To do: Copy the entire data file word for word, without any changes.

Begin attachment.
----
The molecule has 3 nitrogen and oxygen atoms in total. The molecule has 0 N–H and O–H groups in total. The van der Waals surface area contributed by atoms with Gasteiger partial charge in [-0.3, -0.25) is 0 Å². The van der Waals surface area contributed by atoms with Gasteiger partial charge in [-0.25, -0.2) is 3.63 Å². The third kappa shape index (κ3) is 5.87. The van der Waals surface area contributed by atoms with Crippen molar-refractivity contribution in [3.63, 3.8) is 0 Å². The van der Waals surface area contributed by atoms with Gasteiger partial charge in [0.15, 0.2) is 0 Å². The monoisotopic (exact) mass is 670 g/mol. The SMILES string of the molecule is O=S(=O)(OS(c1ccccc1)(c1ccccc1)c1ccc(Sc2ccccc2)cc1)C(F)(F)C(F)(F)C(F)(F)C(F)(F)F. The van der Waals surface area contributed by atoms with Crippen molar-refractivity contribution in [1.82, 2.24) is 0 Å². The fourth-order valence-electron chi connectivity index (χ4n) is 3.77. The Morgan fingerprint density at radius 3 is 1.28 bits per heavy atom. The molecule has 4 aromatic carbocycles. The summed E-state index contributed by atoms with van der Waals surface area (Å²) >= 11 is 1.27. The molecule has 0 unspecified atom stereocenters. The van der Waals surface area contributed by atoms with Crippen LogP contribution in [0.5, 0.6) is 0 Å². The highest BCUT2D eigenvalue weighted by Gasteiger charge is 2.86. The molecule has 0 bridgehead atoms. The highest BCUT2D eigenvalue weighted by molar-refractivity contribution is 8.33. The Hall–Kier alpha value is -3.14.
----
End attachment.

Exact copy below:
The molecule has 3 nitrogen and oxygen atoms in total. The molecule has 0 N–H and O–H groups in total. The van der Waals surface area contributed by atoms with Gasteiger partial charge in [-0.3, -0.25) is 0 Å². The van der Waals surface area contributed by atoms with Gasteiger partial charge in [-0.25, -0.2) is 3.63 Å². The third kappa shape index (κ3) is 5.87. The van der Waals surface area contributed by atoms with Crippen molar-refractivity contribution in [3.63, 3.8) is 0 Å². The van der Waals surface area contributed by atoms with Gasteiger partial charge in [0.15, 0.2) is 0 Å². The monoisotopic (exact) mass is 670 g/mol. The SMILES string of the molecule is O=S(=O)(OS(c1ccccc1)(c1ccccc1)c1ccc(Sc2ccccc2)cc1)C(F)(F)C(F)(F)C(F)(F)C(F)(F)F. The van der Waals surface area contributed by atoms with Crippen molar-refractivity contribution in [1.82, 2.24) is 0 Å². The fourth-order valence-electron chi connectivity index (χ4n) is 3.77. The Morgan fingerprint density at radius 3 is 1.28 bits per heavy atom. The molecule has 4 aromatic carbocycles. The summed E-state index contributed by atoms with van der Waals surface area (Å²) >= 11 is 1.27. The molecule has 0 unspecified atom stereocenters. The van der Waals surface area contributed by atoms with Crippen LogP contribution in [0.5, 0.6) is 0 Å². The highest BCUT2D eigenvalue weighted by Gasteiger charge is 2.86. The molecule has 0 bridgehead atoms. The highest BCUT2D eigenvalue weighted by molar-refractivity contribution is 8.33. The Hall–Kier alpha value is -3.14.